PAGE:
From Respondent to Researcher: Reflections on NSSE
Angie Miller–I’ve had a lot of opportunities for reflection recently, given the 20-year anniversary of NSSE and my own 15-year college reunion. My first encounter with NSSE was in 2004 as a respondent, during my senior year at Hanover College. One day on my way back from class, I stopped at the Campus Center to check my mailbox and pulled out the NSSE survey (it was the olden days, so it was on actual paper in an actual mailbox). Back in my room, I proceeded to fill it out immediately. I even got out all of my syllabi when I got to the questions about number of pages and writing assignments, in order to calculate a fully accurate response. I’d like to claim that this was because I was such a conscientious survey respondent, but in all honesty, I was probably just procrastinating work on something else. Then, I dropped the completed form into the outgoing mail and let the survey research gods take it from there.
The next time I came across NSSE was a few years later, during my doctoral coursework at Ball State University. I was also getting a certificate in Institutional Research, and one day in the “Introduction to Institutional Research” class the professor brought in Ball State’s most recent Institutional Report (aka the infamous NSSE Binder) for everyone to look through. As soon as I saw the copy of the survey at the front, I remembered it. “Hey, I took this when I was a senior!” I exclaimed (although no one else had, and was therefore not as excited as I was about it).
Then in the spring of 2009, my graduation was looming and I was on the job market. Given the terrible state of the economy, I was putting my Institutional Research certificate to good use and looking for some more nontraditional academic positions. Once I saw the posting for a Research Scientist at the IU Center for Postsecondary Research, I immediately applied. When I came to Bloomington for the interview, everyone loved my story about being a NSSE respondent (although, we will just assume that my other skills and qualifications are why I actually got the job).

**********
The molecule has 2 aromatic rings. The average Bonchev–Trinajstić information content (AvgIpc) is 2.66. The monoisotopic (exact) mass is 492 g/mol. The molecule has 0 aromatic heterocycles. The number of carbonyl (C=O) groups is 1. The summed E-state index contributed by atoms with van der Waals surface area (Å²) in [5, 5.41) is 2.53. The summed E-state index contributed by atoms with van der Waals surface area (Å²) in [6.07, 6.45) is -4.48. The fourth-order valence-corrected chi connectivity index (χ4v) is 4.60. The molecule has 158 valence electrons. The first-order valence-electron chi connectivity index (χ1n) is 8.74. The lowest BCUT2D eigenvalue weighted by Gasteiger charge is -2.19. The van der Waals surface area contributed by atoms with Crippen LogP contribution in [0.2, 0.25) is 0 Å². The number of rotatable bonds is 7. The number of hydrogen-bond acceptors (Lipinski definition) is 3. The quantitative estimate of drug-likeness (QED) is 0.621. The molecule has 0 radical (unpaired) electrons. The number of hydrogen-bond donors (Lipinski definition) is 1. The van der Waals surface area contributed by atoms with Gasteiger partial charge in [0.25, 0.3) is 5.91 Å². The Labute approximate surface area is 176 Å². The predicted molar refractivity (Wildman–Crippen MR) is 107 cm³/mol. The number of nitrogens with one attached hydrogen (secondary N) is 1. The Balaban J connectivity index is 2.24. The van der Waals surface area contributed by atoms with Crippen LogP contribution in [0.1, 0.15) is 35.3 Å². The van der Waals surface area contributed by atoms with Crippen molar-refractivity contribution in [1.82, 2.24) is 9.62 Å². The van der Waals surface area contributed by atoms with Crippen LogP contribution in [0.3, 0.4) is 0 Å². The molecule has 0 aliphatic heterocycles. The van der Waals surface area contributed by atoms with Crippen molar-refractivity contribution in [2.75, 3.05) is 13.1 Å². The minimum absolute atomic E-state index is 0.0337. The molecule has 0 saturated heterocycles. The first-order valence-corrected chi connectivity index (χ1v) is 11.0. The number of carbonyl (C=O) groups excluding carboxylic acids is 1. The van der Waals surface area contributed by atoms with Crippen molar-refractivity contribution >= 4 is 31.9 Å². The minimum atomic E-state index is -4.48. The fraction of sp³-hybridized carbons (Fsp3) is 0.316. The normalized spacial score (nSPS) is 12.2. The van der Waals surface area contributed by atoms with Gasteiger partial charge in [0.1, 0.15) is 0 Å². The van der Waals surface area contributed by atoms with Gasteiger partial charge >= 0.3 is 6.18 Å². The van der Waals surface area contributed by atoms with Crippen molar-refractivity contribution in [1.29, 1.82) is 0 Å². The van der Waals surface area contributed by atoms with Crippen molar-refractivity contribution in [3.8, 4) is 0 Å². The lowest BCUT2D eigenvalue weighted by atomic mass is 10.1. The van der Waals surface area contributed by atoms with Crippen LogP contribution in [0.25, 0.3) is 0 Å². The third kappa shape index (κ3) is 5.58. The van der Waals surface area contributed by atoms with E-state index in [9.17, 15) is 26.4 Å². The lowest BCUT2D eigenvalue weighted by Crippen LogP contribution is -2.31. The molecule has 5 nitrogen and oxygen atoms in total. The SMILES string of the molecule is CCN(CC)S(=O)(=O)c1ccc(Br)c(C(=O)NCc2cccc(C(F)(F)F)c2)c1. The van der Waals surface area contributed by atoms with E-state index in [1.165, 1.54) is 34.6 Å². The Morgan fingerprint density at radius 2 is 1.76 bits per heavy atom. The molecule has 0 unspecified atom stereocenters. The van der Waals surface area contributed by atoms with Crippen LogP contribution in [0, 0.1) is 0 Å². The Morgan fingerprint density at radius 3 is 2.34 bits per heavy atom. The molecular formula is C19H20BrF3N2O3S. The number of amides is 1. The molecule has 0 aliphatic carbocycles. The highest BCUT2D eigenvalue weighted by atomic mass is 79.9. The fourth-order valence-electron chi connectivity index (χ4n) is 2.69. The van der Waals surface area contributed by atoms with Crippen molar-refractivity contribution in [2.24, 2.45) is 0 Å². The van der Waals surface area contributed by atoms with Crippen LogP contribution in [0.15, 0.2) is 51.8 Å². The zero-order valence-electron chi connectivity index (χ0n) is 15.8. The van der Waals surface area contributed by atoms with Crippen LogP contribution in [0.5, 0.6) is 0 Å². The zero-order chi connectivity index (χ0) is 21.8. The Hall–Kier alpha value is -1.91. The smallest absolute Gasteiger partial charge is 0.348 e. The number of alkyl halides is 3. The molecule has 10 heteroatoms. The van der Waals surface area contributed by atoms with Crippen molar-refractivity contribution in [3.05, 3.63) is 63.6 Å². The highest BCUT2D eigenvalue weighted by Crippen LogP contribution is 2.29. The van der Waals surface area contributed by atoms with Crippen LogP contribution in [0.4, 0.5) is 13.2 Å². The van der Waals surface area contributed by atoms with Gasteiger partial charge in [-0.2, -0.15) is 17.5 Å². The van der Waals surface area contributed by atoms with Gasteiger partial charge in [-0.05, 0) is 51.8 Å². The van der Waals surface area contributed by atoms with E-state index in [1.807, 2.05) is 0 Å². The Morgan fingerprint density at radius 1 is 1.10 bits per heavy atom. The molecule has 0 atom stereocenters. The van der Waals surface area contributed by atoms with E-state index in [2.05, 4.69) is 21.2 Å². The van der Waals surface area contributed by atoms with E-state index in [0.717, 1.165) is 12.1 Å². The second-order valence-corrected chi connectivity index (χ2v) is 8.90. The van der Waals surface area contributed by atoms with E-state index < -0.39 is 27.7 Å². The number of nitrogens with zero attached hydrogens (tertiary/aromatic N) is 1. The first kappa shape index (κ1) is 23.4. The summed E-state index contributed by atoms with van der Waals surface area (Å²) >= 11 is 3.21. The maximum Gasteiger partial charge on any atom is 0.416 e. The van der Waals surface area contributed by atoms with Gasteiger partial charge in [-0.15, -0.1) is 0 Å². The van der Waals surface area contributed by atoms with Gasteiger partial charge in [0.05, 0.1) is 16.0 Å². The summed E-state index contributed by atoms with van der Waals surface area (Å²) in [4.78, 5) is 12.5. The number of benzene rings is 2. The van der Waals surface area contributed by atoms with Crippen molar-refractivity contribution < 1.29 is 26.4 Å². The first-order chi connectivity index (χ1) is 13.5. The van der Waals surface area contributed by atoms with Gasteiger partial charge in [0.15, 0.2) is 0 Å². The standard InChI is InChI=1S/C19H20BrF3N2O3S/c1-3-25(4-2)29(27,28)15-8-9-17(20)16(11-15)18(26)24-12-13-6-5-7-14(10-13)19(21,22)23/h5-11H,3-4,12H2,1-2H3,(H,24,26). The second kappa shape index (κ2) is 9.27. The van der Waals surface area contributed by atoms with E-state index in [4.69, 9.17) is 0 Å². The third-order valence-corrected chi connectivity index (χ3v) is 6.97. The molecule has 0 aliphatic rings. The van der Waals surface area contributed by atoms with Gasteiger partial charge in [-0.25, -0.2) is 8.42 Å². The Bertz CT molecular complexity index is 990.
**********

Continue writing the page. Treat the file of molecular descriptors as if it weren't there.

So you may be wondering, do my NSSE responses really reflect my undergraduate experience? For the most part, I would have to agree that the NSSE content echoes some extremely important elements of my time in college. At a liberal arts college with an enrollment around 1,100, there were always small classes, with a lot of student participation and interaction with faculty. People definitely had to show up to class (because the professors would notice if a person was skipping, and might see them walking around campus later that day), and everyone had to contribute to the conversation. The heavy writing requirements, even from the very first courses I took, were excellent preparation for all of the writing I would do in graduate school. I had opportunities to take extremely challenging interdisciplinary courses, including one titled “Eurasia” that was three semesters long and smooshed together history, philosophy, religion, art, literature, and science in Europe and Asia (and has provided numerous correct answers when I play along with Jeopardy! at home).
NSSE also asks about “high-impact practices” and I would concur that these were some of the most memorable and defining moments of my undergraduate education. I was able to go on a month-long study abroad class to Japan during May term in 2003, and I was a research assistant for a professor in my department and we presented some of this work at a professional conference. Furthermore, all students were required to take comprehensive exams and complete a senior thesis (more preparation for the intense study that would await me during graduate school). Of course, there were also some important life lessons I learned in college NOT captured by NSSE (like don’t go to an amusement park the day after a night out at the bars, and how many days in a row can I wear the same pair of jeans without washing them). But all in all, reflecting back on my responses to the NSSE items, the survey really does capture several compelling aspects of my college experience, amounting to much more than just transcripts and a diploma.
Holding the 3.5” floppy disk containing my senior thesis
With my roommates at a sorority event
Graduation with my senior thesis advisor (and current NSSE CPM for Hanover!) and research assistant supervisor